Shame on you if you don't know who Lena d'Água is. One of the main female figures of the so-called Boom of the Portuguese Rock that happened in the late 70s/early 80s, she was initially part of the Beatnicks, after which she sang with Salada de Frutas, then formed Banda Atlântida, and finally established herself as a solo artist. However, and despite her enormous talent, she suffered from both professional-related issues (she left Salada de Frutas due to "several divergences" with the other band members) and a rather tumultuous personal life. And it's also true that, apart from a few collaborations here and there and a couple of re-releases, she hasn't released a proper album consisting solely of new material since most of you reading this were even born. Until now.

The first sign of the possibility of a comeback appeared early last year, when she recorded 'Electrificados' for the soundtrack of a Portuguese TV series 1986. Then she gave an amazing show at Milhões de Festa in September — which, in spite of being advertised as a collab with Primeira Dama, saw hundreds of people heading North for a chance to finally see her live — putting a definite stop to some malicious rumours that she had lost her voice and her joie de vivre. But nobody was expecting a proper LP to be on the way.

Desalmadamente (which roughly translates as "desperately") is proof of the rising of a phoenix. It's Lena's well-deserved laugh in the face of those who thought she was crazy or sick or dead — especially after an impromptu Facebook post a couple of years ago which saw her asking for financial help, the sad destiny of most medium-sized musicians end up facing, unable to tour or live off royalties. Desalmadamente shows Lena the way she is: an eternal cheeky little girl, once an undisputed sex-symbol against her will, talented from the moon and back, always eager to incorporate new influences into her pop sound. It confirms her status as the unquestionable indie queen of Lisbon, the eccentric (and up until here, somewhat reclusive) aunt of all hipsters, the living example that you can hit rock bottom in your life — she struggled to kick a heroin addiction that almost cost her her life, and over the years saw many of her close friends disappearing either to drugs or AIDS (the case of António Variações) — and still come around, rise from the ashes, open your chest, and sing in a crystal-clear, pristine voice of the worldly innocence she was all too famous for showcasing.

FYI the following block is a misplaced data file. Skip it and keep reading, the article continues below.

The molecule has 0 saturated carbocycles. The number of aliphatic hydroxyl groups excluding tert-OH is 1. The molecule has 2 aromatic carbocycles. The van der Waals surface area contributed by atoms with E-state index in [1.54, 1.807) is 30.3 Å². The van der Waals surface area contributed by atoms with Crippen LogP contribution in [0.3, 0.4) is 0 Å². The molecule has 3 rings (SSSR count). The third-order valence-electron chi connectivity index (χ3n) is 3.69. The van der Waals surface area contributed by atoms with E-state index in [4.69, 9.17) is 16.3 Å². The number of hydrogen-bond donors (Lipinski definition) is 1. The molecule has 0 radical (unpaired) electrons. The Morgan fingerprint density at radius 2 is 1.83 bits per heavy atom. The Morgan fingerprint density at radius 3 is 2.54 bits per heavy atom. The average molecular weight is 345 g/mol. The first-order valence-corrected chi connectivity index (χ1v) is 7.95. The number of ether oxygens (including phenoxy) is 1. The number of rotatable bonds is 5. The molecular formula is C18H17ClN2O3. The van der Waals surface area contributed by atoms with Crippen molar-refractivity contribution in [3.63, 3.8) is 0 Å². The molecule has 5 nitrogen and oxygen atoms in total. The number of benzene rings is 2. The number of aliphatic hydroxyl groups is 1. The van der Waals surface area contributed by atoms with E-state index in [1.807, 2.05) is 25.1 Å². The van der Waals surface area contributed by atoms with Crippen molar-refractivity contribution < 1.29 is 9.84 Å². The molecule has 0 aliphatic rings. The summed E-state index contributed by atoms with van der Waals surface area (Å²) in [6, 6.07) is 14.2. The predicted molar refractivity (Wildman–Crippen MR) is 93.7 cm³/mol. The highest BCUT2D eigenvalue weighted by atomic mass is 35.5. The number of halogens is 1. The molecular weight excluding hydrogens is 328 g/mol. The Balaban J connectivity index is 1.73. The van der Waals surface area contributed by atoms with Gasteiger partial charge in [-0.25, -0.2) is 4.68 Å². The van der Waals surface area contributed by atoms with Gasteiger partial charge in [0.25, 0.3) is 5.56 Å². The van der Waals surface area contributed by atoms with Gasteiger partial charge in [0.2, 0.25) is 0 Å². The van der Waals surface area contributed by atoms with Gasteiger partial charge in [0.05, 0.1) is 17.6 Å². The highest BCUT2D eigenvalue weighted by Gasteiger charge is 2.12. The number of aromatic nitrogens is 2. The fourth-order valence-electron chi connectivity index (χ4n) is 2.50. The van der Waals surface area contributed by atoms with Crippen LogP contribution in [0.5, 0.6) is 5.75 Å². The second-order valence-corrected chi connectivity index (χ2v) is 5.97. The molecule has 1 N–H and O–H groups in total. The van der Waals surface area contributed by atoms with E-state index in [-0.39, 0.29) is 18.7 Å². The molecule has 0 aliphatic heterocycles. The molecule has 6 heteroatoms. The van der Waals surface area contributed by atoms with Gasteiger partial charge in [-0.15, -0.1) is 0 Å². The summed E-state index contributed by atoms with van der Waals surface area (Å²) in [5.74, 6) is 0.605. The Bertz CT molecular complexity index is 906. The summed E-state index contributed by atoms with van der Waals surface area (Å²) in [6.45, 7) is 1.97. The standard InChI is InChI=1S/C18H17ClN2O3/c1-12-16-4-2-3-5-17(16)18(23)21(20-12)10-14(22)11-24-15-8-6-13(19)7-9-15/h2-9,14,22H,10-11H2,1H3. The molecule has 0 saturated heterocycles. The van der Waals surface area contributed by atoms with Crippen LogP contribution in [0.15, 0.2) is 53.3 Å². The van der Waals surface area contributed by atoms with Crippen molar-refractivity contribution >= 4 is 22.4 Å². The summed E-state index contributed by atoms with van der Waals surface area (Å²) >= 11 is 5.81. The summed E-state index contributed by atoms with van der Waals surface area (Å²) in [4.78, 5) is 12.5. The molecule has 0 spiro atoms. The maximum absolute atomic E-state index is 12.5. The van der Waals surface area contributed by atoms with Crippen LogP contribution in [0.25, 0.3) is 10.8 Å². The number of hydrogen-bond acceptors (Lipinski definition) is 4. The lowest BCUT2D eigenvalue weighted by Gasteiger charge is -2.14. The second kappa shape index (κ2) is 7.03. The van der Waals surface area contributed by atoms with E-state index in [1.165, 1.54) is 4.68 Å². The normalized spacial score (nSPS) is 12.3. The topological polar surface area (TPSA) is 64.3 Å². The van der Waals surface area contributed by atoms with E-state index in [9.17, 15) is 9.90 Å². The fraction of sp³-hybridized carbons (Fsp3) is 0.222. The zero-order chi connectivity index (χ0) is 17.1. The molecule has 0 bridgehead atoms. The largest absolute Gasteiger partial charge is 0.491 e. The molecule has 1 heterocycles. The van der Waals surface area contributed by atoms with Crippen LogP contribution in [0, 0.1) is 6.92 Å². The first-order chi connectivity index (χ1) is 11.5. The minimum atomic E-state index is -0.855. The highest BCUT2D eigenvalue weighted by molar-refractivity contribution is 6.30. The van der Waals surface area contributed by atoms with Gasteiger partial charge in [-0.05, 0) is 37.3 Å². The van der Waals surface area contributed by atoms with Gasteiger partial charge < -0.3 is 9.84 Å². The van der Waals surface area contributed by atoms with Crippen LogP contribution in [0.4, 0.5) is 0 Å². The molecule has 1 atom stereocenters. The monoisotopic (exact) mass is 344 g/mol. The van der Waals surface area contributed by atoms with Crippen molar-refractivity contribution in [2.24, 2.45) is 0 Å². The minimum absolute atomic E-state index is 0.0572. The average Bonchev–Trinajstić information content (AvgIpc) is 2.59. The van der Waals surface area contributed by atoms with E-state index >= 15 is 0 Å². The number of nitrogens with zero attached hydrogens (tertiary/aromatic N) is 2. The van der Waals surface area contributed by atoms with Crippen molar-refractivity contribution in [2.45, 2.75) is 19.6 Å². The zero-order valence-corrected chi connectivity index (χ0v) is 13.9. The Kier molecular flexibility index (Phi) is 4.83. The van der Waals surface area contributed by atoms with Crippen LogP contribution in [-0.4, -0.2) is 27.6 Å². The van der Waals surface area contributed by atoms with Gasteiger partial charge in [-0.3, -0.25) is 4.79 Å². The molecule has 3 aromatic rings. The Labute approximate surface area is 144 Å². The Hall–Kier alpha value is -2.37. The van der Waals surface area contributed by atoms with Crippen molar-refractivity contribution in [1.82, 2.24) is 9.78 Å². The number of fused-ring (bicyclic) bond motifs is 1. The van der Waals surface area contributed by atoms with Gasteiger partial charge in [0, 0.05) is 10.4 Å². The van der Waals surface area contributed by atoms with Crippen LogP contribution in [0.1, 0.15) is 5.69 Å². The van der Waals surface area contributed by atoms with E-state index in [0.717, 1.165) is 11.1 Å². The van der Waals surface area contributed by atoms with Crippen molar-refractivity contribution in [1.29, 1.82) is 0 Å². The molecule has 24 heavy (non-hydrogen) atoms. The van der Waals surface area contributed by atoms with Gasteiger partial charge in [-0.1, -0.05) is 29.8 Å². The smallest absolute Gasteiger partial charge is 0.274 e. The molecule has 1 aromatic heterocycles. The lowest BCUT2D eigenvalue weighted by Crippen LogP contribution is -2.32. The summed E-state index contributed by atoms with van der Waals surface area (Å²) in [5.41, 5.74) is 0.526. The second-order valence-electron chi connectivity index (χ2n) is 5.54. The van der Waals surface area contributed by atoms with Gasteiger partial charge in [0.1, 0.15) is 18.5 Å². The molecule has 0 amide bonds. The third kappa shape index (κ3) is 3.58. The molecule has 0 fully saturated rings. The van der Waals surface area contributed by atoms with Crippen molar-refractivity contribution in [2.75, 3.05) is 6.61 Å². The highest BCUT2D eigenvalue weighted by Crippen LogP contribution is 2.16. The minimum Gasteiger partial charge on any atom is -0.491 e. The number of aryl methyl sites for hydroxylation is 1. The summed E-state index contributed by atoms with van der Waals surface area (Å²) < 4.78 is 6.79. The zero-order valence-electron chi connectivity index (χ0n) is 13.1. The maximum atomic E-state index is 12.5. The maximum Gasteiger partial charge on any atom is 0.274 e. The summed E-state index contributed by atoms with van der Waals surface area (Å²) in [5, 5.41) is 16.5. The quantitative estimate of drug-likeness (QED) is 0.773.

From earwormish single 'Grande Festa' to dream pop ballads 'Bem Que Vos Avisei' or 'Voltas Trocadas', through the slight folktronica adventures of 'Hipocampo' or 'Queda Para Voar', Lena's resurrection is a precious jewel, a diamond no longer in the rough but still surprisingly fashionable. In her lyrics, she unashamedly comments on the idiosyncrasies of having been a pop phenomenon, reflecting on her younger years without ever falling in the bitter nostalgia trap that most do.

With a huge amount of comebacks of the kind being nothing but sad, middle-age crisis-fueled attempts to relive a glory that sometimes was never there to begin with, Lena d'Água's Desalmadamente rings as relevant and true (sometimes even more than most releases around, actually) as if it had been crafted in the height of her fame. It's good to have her back; but in some uncanny way, it feels like she's never left.